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We the Media: Grassroots Journalism by the People, for the People

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We the Media: Grassroots Journalism by the People, for the People Cover

 

Synopses & Reviews

Please note that used books may not include additional media (study guides, CDs, DVDs, solutions manuals, etc.) as described in the publisher comments.

Publisher Comments:

Grassroots journalists are dismantling Big Media's monopoly on the news, transforming it from a lecture to a conversation. Not content to accept the news as reported, these readers-turned-reporters are publishing in real time to a worldwide audience via the Internet. The impact of their work is just beginning to be felt by professional journalists and the newsmakers they cover. In We the Media: Grassroots Journalism by the People, for the People, nationally known business and technology columnist Dan Gillmor tells the story of this emerging phenomenon, and sheds light on this deep shift in how we make and consume the news.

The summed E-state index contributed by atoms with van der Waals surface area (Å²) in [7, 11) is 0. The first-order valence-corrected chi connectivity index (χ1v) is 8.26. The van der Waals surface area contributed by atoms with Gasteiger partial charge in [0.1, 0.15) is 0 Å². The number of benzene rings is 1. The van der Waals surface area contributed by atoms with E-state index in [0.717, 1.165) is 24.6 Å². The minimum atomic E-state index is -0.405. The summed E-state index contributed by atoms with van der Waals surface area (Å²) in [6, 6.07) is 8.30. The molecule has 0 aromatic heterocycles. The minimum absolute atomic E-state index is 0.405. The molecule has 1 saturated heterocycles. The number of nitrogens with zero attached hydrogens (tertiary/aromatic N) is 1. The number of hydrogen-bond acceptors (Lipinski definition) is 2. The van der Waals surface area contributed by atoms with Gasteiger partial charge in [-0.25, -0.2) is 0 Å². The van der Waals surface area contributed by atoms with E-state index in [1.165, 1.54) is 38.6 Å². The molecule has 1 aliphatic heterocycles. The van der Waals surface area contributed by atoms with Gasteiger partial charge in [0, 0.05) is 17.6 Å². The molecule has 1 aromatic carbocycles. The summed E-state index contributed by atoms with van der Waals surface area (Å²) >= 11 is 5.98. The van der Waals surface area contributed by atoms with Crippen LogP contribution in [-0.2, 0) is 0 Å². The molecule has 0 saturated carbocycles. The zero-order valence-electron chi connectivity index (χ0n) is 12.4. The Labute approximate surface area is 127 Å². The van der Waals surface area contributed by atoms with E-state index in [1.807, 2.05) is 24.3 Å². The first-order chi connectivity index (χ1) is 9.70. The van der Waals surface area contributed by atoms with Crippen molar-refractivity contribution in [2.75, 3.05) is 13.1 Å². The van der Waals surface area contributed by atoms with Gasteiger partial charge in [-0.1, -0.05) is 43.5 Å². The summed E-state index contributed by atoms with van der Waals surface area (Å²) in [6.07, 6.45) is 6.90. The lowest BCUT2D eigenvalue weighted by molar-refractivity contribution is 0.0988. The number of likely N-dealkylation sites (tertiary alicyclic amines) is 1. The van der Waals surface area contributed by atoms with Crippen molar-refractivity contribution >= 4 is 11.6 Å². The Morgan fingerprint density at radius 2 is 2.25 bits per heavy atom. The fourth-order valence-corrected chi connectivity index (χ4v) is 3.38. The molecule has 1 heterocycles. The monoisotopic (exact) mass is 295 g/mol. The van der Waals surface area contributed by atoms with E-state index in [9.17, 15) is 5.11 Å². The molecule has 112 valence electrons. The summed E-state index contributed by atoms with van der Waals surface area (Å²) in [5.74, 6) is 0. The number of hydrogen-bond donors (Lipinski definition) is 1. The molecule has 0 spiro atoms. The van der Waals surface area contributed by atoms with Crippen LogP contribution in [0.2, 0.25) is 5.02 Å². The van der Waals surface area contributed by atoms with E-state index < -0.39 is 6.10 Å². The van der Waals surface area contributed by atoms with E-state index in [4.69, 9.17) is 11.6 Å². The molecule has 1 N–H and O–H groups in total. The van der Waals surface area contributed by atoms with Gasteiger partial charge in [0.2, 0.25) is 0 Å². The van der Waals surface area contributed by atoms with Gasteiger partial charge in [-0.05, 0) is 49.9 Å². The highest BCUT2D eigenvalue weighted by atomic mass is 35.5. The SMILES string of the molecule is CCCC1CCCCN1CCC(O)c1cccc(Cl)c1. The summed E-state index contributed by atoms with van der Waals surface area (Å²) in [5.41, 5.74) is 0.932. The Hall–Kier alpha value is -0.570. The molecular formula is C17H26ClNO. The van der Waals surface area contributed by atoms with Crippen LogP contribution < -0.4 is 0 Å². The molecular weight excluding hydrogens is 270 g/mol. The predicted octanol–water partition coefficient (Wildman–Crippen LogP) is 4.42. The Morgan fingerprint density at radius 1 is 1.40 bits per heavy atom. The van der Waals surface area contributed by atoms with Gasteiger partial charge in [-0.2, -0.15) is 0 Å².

We the Media is essential reading for all participants in the news cycle: Consumers learn how they can become producers of the news. Gillmor lays out the tools of the grassroots journalist's trade, including personal Web journals (called weblogs or blogs), Internet chat groups, email, and cell phones. He also illustrates how, in this age of media consolidation and diminished reporting, to roll your own news, drawing from the array of sources available online and even over the phone.Newsmakers politicians, business executives, celebrities get a wake-up call. The control that newsmakers enjoyed in the top-down world of Big Media is seriously undermined in the Internet Age. Gillmor shows newsmakers how to successfully play by the new rules and shift from control to engagement.Journalists discover that the new grassroots journalism presents opportunity as well as challenge to their profession. One of the first mainstream journalists to have a blog, Gillmor says, My readers know more than I do, and that's a good thing. In We the Media, he makes the case to hiscolleagues that, in the face of a plethora of Internet-fueled news vehicles, they must change or become irrelevant.At its core, We the Media is a book about people. People like Glenn Reynolds, a law professor whose blog postings on the intersection of technology and liberty garnered him enough readers and influence that he became a source for professional journalists. Or Ben Chandler, whose upset Congressional victory was fueled by contributions that came in response to ads on a handful of political blogs. Or Iraqi blogger Zayed, whose Healing Irag blog (healingiraq.blogspot.com) scooped Big Media. Or acridrabbit, who inspired an online community to become investigative reporters and discover that the dying Kaycee Nichols sad tale was a hoax. Give the people tools to make the news, We the Media asserts, and they will.